Case studies

Why BP had to modernise its recruitment function to become fit for the digital age

22 Feb 2018 By Eleanor Whitehouse

Huge improvements in the hiring process made it possible for the oil giant to compete with Facebook and Google for top tech talent

At BP’s International Centre for Business and Technology, something akin to a small city tucked neatly between Feltham and Sunbury-on-Thames in south west London, the theme is safety, safety and safety. On the shuttle bus provided by BP to get its staff to the complex from Feltham train station, an airline-style announcement politely requests that passengers wear their seatbelts, and even climbing a staircase has its own set of clearly displayed rules.

But with many of BP’s employees working in hazardous environments such as oil rigs and refineries, and the Deepwater Horizon oil spill still writ large in the public consciousness, it’s easy to see why the firm puts safety above all else.

“Whether they work in a refinery or behind a desk in an office, all members of our workforce have a responsibility towards health and safety,” says Vicky Bourne. As head of resourcing for BP’s product and service arm – known as Downstream – Bourne oversees hiring in refineries, offices and beyond. Her team recruits around 3,000 people per year worldwide, and last year processed more than 110,000 applications. And it’s fair to say that its ability to hire and retain the right people will determine how BP makes the transition from oil major to energy giant in the decades to come.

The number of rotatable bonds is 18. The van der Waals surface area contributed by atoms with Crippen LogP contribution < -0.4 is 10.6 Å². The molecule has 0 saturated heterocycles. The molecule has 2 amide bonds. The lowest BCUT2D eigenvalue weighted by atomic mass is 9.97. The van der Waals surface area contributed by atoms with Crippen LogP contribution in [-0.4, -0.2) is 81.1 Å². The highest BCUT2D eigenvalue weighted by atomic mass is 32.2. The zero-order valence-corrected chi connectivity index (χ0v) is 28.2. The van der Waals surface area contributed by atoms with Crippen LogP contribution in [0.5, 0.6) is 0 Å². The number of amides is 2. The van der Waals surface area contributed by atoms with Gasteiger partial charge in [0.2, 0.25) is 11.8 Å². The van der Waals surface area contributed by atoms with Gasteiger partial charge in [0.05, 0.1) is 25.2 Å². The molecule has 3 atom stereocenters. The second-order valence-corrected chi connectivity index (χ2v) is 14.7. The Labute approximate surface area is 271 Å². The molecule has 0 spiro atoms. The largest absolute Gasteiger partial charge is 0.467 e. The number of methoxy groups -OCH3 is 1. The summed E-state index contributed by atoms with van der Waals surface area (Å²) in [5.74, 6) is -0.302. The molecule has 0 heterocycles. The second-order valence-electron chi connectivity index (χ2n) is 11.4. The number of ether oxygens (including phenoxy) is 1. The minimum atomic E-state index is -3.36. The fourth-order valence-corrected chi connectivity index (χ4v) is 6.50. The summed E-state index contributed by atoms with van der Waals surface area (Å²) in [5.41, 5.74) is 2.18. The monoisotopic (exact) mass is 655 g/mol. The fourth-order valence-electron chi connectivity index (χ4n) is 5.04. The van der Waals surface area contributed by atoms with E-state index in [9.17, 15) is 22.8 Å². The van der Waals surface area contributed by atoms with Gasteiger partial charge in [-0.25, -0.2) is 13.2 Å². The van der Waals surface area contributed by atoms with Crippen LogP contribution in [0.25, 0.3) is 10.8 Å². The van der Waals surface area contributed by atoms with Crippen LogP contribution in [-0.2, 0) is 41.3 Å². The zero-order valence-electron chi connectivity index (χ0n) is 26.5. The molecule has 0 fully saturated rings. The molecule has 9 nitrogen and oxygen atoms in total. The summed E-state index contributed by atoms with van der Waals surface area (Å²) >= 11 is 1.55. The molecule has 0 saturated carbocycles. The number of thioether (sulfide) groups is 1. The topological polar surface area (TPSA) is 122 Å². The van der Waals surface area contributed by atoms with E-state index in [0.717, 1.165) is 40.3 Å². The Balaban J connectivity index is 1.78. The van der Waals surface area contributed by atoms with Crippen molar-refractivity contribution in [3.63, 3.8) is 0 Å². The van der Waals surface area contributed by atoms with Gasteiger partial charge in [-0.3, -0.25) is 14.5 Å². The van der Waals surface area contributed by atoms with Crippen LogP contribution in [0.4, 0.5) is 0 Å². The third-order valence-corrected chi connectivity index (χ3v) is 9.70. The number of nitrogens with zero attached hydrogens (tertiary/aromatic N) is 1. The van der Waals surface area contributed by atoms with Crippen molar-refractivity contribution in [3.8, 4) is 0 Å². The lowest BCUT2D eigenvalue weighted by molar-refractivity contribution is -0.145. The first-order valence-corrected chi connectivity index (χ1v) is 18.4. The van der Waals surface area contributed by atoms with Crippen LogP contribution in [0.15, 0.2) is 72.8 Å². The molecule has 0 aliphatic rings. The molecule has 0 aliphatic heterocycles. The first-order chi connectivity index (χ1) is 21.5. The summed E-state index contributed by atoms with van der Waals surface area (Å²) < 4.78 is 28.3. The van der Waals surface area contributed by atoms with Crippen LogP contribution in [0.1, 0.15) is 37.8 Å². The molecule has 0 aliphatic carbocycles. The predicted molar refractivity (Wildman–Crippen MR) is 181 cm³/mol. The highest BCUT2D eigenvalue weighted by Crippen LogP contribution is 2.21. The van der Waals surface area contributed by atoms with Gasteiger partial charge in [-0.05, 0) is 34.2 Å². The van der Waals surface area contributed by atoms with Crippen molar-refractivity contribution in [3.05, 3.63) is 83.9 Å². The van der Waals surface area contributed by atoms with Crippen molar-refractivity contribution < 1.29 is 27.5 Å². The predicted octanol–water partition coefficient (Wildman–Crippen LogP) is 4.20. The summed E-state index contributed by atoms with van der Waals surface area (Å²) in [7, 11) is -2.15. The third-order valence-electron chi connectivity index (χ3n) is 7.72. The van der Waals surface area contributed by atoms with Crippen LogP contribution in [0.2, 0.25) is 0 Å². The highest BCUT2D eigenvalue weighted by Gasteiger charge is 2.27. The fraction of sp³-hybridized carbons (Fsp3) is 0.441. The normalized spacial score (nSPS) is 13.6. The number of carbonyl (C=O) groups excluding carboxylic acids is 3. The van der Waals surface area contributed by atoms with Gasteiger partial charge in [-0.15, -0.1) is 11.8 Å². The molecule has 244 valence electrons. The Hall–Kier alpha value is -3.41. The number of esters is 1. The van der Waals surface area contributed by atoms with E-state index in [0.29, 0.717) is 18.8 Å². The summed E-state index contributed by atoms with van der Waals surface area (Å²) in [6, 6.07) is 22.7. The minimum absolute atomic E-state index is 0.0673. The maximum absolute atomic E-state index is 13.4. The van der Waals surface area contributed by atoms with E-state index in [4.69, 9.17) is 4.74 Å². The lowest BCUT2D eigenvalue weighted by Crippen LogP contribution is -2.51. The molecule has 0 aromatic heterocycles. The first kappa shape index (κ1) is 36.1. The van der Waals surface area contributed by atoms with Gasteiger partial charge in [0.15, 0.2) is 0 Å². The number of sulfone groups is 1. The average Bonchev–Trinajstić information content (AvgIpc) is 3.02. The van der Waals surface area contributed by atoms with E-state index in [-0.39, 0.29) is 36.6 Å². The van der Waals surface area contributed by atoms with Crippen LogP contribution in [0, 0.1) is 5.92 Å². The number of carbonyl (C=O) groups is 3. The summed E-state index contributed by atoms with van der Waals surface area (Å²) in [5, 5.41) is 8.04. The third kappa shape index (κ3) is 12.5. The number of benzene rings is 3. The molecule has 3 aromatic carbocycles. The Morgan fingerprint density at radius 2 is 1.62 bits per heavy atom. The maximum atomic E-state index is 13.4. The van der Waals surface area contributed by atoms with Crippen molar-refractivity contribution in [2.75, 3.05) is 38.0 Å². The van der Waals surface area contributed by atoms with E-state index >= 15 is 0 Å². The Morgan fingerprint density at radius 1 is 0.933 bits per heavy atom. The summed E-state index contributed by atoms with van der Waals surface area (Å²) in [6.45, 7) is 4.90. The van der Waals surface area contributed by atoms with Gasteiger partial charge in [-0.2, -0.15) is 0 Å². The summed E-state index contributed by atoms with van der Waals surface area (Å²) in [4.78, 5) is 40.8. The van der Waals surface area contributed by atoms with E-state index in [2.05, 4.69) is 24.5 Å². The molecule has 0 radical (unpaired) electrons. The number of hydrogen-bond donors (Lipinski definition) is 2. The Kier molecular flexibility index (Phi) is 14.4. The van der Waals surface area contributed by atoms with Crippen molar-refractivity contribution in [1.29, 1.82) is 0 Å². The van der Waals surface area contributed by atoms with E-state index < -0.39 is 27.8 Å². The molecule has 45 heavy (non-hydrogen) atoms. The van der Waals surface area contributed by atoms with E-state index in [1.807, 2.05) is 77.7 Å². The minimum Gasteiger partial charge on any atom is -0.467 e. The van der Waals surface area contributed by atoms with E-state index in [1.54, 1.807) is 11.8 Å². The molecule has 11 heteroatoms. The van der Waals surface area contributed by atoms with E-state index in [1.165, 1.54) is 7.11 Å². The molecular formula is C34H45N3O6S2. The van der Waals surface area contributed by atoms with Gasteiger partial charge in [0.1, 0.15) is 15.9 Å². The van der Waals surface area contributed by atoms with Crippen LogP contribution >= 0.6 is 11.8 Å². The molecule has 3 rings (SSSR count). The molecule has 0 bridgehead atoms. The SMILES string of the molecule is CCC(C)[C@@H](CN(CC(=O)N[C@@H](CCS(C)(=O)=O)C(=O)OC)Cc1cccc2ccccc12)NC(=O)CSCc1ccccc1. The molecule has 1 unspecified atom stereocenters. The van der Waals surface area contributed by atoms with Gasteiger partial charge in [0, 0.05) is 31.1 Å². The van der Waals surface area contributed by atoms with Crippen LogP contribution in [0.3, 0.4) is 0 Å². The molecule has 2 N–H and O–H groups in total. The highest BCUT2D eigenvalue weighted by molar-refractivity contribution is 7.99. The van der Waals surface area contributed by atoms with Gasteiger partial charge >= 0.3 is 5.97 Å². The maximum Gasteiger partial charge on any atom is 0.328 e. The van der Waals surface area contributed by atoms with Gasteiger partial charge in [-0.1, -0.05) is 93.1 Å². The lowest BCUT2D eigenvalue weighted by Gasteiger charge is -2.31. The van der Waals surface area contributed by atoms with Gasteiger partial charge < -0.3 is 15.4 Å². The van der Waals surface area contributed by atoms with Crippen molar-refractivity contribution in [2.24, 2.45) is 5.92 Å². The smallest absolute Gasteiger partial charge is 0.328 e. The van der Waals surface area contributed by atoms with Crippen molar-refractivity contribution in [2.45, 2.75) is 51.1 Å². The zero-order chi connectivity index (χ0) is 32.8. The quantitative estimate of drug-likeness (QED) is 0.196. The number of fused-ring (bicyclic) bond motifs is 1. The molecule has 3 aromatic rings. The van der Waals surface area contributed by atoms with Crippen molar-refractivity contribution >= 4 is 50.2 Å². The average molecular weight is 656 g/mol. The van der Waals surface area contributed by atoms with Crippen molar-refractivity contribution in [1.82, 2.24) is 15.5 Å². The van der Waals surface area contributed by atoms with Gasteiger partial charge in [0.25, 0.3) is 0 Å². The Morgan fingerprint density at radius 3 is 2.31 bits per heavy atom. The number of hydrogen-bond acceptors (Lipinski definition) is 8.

“When people think of BP, they usually think we’re just looking for engineers and technicians, but we have a lot of sales and marketing roles, as well as a huge supply chain operation, so our workforce is more diverse than just science,” she explains.

Bourne herself is no stranger to science. After completing a medical microbiology degree and a stint in pharmaceutical sales, she moved into recruiting, and joined BP’s resourcing team seven years ago. “When I started here, the recruitment function wasn’t very modern,” she says. “Our employer brand was behind the times. We had to modernise how we did things – including make better use of channels like Facebook and LinkedIn – to appeal to more candidates.”

Expanding resourcing capabilities in BP’s key areas – the UK, the US, China, Australia and New Zealand – has been a priority for Bourne, who has now set up dedicated recruiting teams in these countries. However, hiring around the globe also poses challenges, including cultural differences. “We have to bear these in mind and be where our candidates are looking,” says Bourne. “China, for example, has its own social media channels, so we advertise on platforms like WeChat, instead of Facebook. Some countries also have different academic calendars, so we can’t look for graduates in June if the academic year ends in December.”